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In England, a damp cool land where smokers breathe polluted air, the causes of emphysema remain in doubt. Yet the disease disables and kills more Englishmen than tuberculosis, pneumonia, and lung cancer. Perhaps because of this doubt and its consequences, English physicians rank among the most astute students of chronic respiratory diseases.
Dr. Reid, a pathologist at the Institute of Diseases of the Chest in London, previously has written widely in British publications about her work on pathological, radiological, and functional aspects of chronic bronchitis and emphysema. She feels strongly that emphysema is not a single disease but a complex of diseases with one common feature—increased size of air spaces distal to the terminal bronchiole.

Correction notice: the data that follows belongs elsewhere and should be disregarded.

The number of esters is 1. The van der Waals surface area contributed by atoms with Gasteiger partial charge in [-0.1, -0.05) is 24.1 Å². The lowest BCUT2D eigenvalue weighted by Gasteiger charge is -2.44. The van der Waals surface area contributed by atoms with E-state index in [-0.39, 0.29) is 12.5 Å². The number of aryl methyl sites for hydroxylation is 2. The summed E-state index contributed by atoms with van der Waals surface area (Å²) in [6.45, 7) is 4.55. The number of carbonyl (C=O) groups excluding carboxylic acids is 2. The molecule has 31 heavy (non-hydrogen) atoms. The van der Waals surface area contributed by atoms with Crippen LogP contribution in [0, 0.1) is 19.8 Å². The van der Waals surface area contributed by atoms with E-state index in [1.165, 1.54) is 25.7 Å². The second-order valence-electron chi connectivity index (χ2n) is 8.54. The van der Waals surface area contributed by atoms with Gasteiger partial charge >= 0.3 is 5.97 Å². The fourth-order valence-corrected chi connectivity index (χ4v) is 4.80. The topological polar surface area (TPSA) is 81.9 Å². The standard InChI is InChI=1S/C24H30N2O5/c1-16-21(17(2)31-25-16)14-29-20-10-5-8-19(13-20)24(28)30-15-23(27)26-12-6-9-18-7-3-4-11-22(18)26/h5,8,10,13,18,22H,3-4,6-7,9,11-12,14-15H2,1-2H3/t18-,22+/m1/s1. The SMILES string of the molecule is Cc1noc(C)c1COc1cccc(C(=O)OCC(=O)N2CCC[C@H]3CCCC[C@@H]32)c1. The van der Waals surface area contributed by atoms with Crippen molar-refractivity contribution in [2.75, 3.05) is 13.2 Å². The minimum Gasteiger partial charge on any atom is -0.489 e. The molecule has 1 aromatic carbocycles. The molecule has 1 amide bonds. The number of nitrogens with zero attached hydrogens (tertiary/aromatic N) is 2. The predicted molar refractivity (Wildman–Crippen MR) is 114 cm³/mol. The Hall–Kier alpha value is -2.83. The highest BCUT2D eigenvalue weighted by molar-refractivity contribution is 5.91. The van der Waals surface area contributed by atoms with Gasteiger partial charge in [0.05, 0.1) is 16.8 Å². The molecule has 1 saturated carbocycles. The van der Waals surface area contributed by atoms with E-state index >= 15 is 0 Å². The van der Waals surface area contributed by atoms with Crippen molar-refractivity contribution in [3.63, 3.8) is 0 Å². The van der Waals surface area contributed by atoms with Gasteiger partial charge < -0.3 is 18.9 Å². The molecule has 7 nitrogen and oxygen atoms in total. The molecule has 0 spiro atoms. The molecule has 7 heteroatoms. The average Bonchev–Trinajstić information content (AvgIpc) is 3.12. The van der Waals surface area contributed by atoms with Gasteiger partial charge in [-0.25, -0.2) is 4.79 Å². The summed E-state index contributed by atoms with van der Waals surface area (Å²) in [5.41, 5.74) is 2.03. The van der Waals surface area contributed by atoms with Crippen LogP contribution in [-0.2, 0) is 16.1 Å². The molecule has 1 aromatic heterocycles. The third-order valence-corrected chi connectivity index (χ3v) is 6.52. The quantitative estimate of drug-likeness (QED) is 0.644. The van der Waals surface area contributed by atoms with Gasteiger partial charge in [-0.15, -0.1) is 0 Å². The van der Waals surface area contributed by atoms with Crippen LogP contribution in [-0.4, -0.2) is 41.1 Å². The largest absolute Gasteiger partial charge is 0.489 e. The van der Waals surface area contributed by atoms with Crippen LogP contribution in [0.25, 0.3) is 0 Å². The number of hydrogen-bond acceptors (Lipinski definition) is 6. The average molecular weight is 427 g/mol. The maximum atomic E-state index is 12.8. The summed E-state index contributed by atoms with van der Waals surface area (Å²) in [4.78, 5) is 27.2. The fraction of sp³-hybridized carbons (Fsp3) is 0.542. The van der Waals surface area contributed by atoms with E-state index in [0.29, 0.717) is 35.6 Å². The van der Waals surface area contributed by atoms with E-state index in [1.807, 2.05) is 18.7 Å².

She proposed two categories of emphysema—one with and one without airway block. In doing so, she introduces the concept of function. Her gift for combining pathology with physiology lightens some chapters where readers might otherwise
Reece RL. The Pathology of Emphysema. JAMA. 1967;201(11):897. doi:10.1001/jama.1967.03130110123056
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